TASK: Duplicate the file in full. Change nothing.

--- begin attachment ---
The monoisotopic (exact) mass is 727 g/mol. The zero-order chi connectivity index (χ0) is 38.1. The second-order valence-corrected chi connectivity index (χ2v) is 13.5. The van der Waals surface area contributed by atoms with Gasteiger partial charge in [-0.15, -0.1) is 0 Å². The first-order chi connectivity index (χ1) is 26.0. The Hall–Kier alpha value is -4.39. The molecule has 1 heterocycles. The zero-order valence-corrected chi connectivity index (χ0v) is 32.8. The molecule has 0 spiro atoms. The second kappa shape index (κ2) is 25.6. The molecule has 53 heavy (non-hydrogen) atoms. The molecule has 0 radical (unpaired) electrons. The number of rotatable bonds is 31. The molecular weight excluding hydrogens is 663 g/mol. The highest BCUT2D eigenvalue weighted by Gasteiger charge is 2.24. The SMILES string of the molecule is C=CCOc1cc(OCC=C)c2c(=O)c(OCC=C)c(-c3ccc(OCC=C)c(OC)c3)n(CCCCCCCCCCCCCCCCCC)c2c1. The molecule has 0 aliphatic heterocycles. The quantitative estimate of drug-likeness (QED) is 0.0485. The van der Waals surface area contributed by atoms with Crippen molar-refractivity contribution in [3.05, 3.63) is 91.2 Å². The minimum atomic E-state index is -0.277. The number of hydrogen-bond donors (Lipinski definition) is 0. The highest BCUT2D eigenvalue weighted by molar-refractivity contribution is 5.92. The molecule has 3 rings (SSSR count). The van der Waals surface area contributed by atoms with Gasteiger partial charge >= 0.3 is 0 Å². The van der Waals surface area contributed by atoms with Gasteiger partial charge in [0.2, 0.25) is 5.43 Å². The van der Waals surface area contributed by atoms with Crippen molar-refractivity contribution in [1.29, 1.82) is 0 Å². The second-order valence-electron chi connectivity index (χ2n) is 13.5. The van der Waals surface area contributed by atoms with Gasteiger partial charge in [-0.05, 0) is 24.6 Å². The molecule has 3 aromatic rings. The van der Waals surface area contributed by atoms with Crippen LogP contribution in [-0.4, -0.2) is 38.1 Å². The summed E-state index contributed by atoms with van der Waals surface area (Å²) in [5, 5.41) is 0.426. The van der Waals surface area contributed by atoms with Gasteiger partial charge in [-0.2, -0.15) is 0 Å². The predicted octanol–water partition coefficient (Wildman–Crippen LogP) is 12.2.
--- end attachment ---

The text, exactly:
The monoisotopic (exact) mass is 727 g/mol. The zero-order chi connectivity index (χ0) is 38.1. The second-order valence-corrected chi connectivity index (χ2v) is 13.5. The van der Waals surface area contributed by atoms with Gasteiger partial charge in [-0.15, -0.1) is 0 Å². The first-order chi connectivity index (χ1) is 26.0. The Hall–Kier alpha value is -4.39. The molecule has 1 heterocycles. The zero-order valence-corrected chi connectivity index (χ0v) is 32.8. The molecule has 0 spiro atoms. The second kappa shape index (κ2) is 25.6. The molecule has 53 heavy (non-hydrogen) atoms. The molecule has 0 radical (unpaired) electrons. The number of rotatable bonds is 31. The molecular weight excluding hydrogens is 663 g/mol. The highest BCUT2D eigenvalue weighted by Gasteiger charge is 2.24. The SMILES string of the molecule is C=CCOc1cc(OCC=C)c2c(=O)c(OCC=C)c(-c3ccc(OCC=C)c(OC)c3)n(CCCCCCCCCCCCCCCCCC)c2c1. The molecule has 0 aliphatic heterocycles. The quantitative estimate of drug-likeness (QED) is 0.0485. The van der Waals surface area contributed by atoms with Crippen molar-refractivity contribution in [3.05, 3.63) is 91.2 Å². The minimum atomic E-state index is -0.277. The number of hydrogen-bond donors (Lipinski definition) is 0. The highest BCUT2D eigenvalue weighted by molar-refractivity contribution is 5.92. The molecule has 3 rings (SSSR count). The van der Waals surface area contributed by atoms with Gasteiger partial charge >= 0.3 is 0 Å². The van der Waals surface area contributed by atoms with Gasteiger partial charge in [0.2, 0.25) is 5.43 Å². The van der Waals surface area contributed by atoms with Crippen molar-refractivity contribution in [1.29, 1.82) is 0 Å². The second-order valence-electron chi connectivity index (χ2n) is 13.5. The van der Waals surface area contributed by atoms with Gasteiger partial charge in [-0.05, 0) is 24.6 Å². The molecule has 3 aromatic rings. The van der Waals surface area contributed by atoms with Crippen LogP contribution in [-0.4, -0.2) is 38.1 Å². The summed E-state index contributed by atoms with van der Waals surface area (Å²) in [5, 5.41) is 0.426. The van der Waals surface area contributed by atoms with Gasteiger partial charge in [-0.2, -0.15) is 0 Å². The predicted octanol–water partition coefficient (Wildman–Crippen LogP) is 12.2.